My track record has proven that my faith can manifest almost anything I desire. I’ve tested this theory from the supernatural (prayer changes things) to the superficial. A couple of tangible items my faith has relinquished include acquiring ownership of a vacation timeshare for $99 valued at $30,000 and a $45,000 Buick Enclave that I won on a TV show.
I also exercise my faith for trivial items, such as concert tickets. Every time my eyes lock on one of those radio station mobiles, I’ve been known to walk away with something free in my palm. I always believe I’m going to win and as a result, I usually do. But, in June of 2014, things didn’t look like they were going in my favor.
Chicago’s Pop chart FM station 96.3, also known as B96, had a mobile at the Walgreens on the corner of 87th and Kedzie Avenue. It was swarming with people attempting to win a pair of Summer Bash concert tickets. I figured whatever prize I gained could take care of the expenses for a much needed child-free evening out for me and my husband, Don.
I hurriedly scribbled my info onto the entry ticket. I had a smolder face as I placed it inside the fishbowl. It was just before 2 p.m., the last drawing of the day. This 20-something dude in skinny jeans was yelling out contest rules. “The form must be filled out in its entirety with accurate information,” he snapped. He was a radio station disc jockey with a drill sergeant personality. Once all entries were obtained, he started announcing winners. I moved to the front, certain I’d be called. Three pair of tickets were awarded and I wasn’t one of them.
So it seemed!
I thought, “That can’t be right. I always win.” Dumbfounded by the upset, I just stood there. The crowd quickly dissipated. Those that remained were the B96 employees and the rightful winners of the drawing. I didn’t leave because I couldn’t accept that my name hadn’t been called. My reputation was on the line, I had assured Don I’d be home with something good.
As I stared disappointedly as the winners collected their prizes, my attention turned to Mr. skinny-jeans. “The address on your contest entry doesn’t match your driver’s license,” he scolded. “Your entry is disqualified.” He then turned to those of us still present and pulled another name from the fishbowl.
Yep -- my name! I was the only eligible contestant because the others present had already won and were filling out prize claim forms. The concert took place at Toyota Park on June, 14, 2014 and included Jennifer Lopez (J. Lo) , Pitt Bull, Austin Mahone, Jason Derulo, Iggy Azalea, Little Mix, Chelle Rae, Icona Pop and G.R.L.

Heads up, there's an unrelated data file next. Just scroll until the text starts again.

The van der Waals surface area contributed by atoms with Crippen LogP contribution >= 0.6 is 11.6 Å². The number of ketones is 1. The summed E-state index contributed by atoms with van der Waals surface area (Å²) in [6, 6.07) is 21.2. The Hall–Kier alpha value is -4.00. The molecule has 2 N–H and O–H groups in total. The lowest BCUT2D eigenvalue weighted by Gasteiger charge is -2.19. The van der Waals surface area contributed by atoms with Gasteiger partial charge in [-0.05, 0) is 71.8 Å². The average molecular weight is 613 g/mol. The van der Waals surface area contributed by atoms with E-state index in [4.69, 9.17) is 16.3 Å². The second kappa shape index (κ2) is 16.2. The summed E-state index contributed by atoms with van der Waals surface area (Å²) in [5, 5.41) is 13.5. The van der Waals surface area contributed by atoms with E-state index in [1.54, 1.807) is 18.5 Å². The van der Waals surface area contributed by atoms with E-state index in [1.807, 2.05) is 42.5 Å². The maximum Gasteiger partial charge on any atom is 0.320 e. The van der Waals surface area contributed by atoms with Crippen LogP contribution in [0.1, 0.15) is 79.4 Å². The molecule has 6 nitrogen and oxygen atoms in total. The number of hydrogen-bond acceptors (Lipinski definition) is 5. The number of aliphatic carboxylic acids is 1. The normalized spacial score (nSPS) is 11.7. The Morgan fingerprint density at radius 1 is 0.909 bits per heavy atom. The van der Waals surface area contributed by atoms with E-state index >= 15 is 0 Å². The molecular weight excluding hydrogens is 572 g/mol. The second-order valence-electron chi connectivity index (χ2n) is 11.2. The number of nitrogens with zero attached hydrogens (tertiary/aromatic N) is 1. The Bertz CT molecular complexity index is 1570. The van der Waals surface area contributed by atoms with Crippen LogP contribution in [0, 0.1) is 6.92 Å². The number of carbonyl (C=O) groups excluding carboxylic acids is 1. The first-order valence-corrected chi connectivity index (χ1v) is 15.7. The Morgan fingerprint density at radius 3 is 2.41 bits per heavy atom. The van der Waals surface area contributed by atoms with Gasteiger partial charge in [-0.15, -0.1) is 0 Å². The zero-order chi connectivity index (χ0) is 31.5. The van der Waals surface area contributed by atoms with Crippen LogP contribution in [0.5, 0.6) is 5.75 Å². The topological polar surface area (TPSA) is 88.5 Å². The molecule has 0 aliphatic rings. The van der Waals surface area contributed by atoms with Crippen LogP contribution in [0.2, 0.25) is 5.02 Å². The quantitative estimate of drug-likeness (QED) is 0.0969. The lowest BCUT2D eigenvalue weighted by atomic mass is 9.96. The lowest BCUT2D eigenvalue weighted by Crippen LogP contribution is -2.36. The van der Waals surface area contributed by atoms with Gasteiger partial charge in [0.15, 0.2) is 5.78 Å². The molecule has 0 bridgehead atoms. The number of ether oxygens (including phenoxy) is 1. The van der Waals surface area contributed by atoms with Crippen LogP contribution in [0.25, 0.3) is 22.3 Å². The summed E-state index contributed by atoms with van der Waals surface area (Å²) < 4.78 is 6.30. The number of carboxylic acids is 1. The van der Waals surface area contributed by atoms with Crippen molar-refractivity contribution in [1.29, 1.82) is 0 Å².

Don and I had no idea who 80 percent of the lineup even was. It wasn’t an ideal date for a couple in their 40s. We were surrounded by screaming teenagers who wept at the sight of some of the acts. We cried too, from laughing hysterically. We got into a groove when J. Lo came on stage though, finally someone from our era. “Next time I’ll be more specific in the criteria I desire when I put my faith in motion,” I told Don.
He and I have been together for 18 years and married for 14. Throughout the years he’s seen God move various times in our lives as a result of my faith. He said, “Your faith gives you special powers, now you just need to hone it and start believing we’re going to be millionaires.”
I have bigger things to believe in God for than money. I have faith that my daughter, Rhonda-Rene, who has a severe language disorder called apraxia, will one day speak effortlessly. I have faith that my siblings, whom I lost connection with after the passing of our mother, and I will reunite and re-establish the closeness we once shared. I have faith that my memoir, “Becoming a Mother While Losing My Own,” will gain international success and perhaps even grace the silver screen.
And while it may appear to many that I’m standing dumbfounded, refusing to accept the reality before me, I will remain immovable in my faith just like I did on the corner of 87th and Kedzie. As long as I don’t move, I will hear the voice of authority call my name and reward me with what I’ve been waiting for.
Claudia Parker is an Evergreen Park mother, author and runner whose columns appear in The Reporter.